12 December 2011
Ten Top Tips for Visitors to Yangon
Nina Tomaschko of the Road To Mandalay river cruiser takes you behind the scenes in Myanmar's major city.
1. Tea Time
Tea houses are an integral part of Myanmar daily life and are everywhere you look in Yangon. Morning, noon and night they are busy with friends socialising over a warming brew, families enjoying a snack and businessmen conducting important deals. Traditional tea is served with a dose of sweet, condensed milk and accompanied by a green tea to help wash down the sugar. Tea shops also serve a range of snacks from sweets like jaggery-filled sticky rice balls to savoury noodle salads.
My Tip: Visit Feel or Modern tea shops, and watch the unique method used to pour the tea - a fascinating spectacle.
2. Myanmar's 'Green' Beer
Over the past five years beer has become increasingly popular in Myanmar, reflected in the growth of domestic brands. Mandalay Brewery Factory now produces lager, strong ale, gold and spirulina Beers - the latter marketed as a high-quality health supplement and anti-aging drink. Spirulina is a natural micro-algae that is rich in antioxidants, amino acids, minerals and vitamins.
My Tip: Yangon's Spirulina Beer Factory is a micro-brewery serving this 'green' beer in kegs. Find it on Kan Nar Street in Alone Township: it is well worth a visit, even if you are not a particular fan of beer.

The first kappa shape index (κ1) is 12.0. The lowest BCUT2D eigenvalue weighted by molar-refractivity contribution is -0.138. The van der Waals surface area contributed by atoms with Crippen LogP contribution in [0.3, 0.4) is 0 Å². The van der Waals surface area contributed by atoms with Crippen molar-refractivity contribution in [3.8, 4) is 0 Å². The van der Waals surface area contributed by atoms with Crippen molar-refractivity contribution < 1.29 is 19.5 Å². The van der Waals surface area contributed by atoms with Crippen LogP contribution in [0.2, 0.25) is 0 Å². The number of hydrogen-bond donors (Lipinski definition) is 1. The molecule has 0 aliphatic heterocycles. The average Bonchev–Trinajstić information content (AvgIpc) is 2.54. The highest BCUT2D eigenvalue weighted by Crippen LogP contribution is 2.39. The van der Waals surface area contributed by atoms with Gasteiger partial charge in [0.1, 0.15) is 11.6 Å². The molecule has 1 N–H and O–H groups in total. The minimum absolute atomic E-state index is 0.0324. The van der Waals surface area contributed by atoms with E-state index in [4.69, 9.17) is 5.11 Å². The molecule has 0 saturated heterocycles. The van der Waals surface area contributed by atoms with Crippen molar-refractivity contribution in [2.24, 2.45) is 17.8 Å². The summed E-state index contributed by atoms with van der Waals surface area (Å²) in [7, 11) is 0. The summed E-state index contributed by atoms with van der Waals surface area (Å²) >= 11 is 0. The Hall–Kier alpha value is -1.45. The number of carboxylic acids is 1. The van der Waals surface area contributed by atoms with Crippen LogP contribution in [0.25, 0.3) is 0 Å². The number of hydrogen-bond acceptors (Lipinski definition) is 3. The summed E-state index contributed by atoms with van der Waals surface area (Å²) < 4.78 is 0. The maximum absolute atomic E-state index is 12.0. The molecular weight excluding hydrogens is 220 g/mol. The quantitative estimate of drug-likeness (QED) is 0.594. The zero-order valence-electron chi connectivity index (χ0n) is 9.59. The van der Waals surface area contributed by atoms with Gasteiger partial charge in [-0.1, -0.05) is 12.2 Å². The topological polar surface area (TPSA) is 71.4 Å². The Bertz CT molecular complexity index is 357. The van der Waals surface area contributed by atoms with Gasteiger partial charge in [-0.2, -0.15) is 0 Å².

3. Kandawgyi Park
Set at the heart of the city, Kandawgyi Park, around the lake of the same name, is a relaxing place to escape from the Yangon buzz. It offers great views of the Shwedagon Pagoda, which is illuminated in the evening, when locals flock here to relax after work. There are dozens of small restaurants, bars and stages for live music by the lake's shores.
My Tip: Sunday nights are the busiest time, as families finish their weekend with a picnic in the cool evening air. Check with your hotel or tour guide for concert schedules.
4. Early morning tai chi
Every morning in the pre-dawn hours locals of all ages gather in the parks around Yangon to practice traditional tai chi. Several groups dot the parks, gracefully moving in sync. Watch or join in - you won't regret the early start.
My Tip: Go to People's Park at dawn and watch the tai chi while the sun rises, casting magnificent colours over the Shwedagon's glittering stupa.
5. Eating out on 19th Street
This small side street in the heart of Yangon's Chinatown comes alive as the sun sets. A dozen or so barbecue shops set up on the street, with tables and chairs in the middle of the road. The locals gather here after work to enjoy cold draft beers and dinner. Grab a plastic basket, go to the stall and choose from a range of skewered meats, seafood and vegetables that will then be grilled and delivered hot to the table. Musicians and lottery and betel nut vendors wander along the street, adding to the atmosphere.
My Tip: Find a busy restaurant with a prime location and enjoy a drink and superb people watching.
6. Across the River
Most of Yangon's residents live outside the city centre: many homes lie across the Yangon River, in villages that are just moments away yet feel far from the pace of downtown life. Catch a ferry for a glimpse of rural Myanmar lifestyles: locals commuting, coming into the city to shop or going home to their families. Activities on the ferry - especially vendors selling snacks and drinks - are as fascinating as the views: local rowing boats, large fishing craft en route to the ocean and the Yangon cityscape.